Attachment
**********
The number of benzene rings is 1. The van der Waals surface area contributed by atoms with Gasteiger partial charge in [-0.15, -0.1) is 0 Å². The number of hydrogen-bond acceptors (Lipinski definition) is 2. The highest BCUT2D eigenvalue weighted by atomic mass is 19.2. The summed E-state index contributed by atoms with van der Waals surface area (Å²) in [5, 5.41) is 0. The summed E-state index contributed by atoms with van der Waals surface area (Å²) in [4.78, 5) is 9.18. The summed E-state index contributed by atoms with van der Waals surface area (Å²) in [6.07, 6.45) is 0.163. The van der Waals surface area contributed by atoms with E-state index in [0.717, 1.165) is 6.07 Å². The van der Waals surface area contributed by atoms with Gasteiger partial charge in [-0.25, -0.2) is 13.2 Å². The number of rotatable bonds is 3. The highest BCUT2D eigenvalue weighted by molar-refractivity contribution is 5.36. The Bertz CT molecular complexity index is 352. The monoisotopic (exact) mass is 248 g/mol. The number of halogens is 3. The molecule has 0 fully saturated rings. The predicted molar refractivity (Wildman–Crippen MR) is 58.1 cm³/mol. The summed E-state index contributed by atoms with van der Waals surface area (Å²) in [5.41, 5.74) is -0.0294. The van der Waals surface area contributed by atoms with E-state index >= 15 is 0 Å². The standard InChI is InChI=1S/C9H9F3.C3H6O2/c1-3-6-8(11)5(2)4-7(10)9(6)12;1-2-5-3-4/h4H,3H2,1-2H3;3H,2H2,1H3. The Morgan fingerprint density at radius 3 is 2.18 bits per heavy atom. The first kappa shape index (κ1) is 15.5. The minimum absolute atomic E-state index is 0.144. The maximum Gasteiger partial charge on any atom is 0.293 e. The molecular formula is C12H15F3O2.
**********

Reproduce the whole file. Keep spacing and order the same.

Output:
The number of benzene rings is 1. The van der Waals surface area contributed by atoms with Gasteiger partial charge in [-0.15, -0.1) is 0 Å². The number of hydrogen-bond acceptors (Lipinski definition) is 2. The highest BCUT2D eigenvalue weighted by atomic mass is 19.2. The summed E-state index contributed by atoms with van der Waals surface area (Å²) in [5, 5.41) is 0. The summed E-state index contributed by atoms with van der Waals surface area (Å²) in [4.78, 5) is 9.18. The summed E-state index contributed by atoms with van der Waals surface area (Å²) in [6.07, 6.45) is 0.163. The van der Waals surface area contributed by atoms with E-state index in [0.717, 1.165) is 6.07 Å². The van der Waals surface area contributed by atoms with Gasteiger partial charge in [-0.25, -0.2) is 13.2 Å². The number of rotatable bonds is 3. The highest BCUT2D eigenvalue weighted by molar-refractivity contribution is 5.36. The Bertz CT molecular complexity index is 352. The monoisotopic (exact) mass is 248 g/mol. The number of halogens is 3. The molecule has 0 fully saturated rings. The predicted molar refractivity (Wildman–Crippen MR) is 58.1 cm³/mol. The summed E-state index contributed by atoms with van der Waals surface area (Å²) in [5.41, 5.74) is -0.0294. The van der Waals surface area contributed by atoms with E-state index >= 15 is 0 Å². The standard InChI is InChI=1S/C9H9F3.C3H6O2/c1-3-6-8(11)5(2)4-7(10)9(6)12;1-2-5-3-4/h4H,3H2,1-2H3;3H,2H2,1H3. The Morgan fingerprint density at radius 3 is 2.18 bits per heavy atom. The first kappa shape index (κ1) is 15.5. The minimum absolute atomic E-state index is 0.144. The maximum Gasteiger partial charge on any atom is 0.293 e. The molecular formula is C12H15F3O2.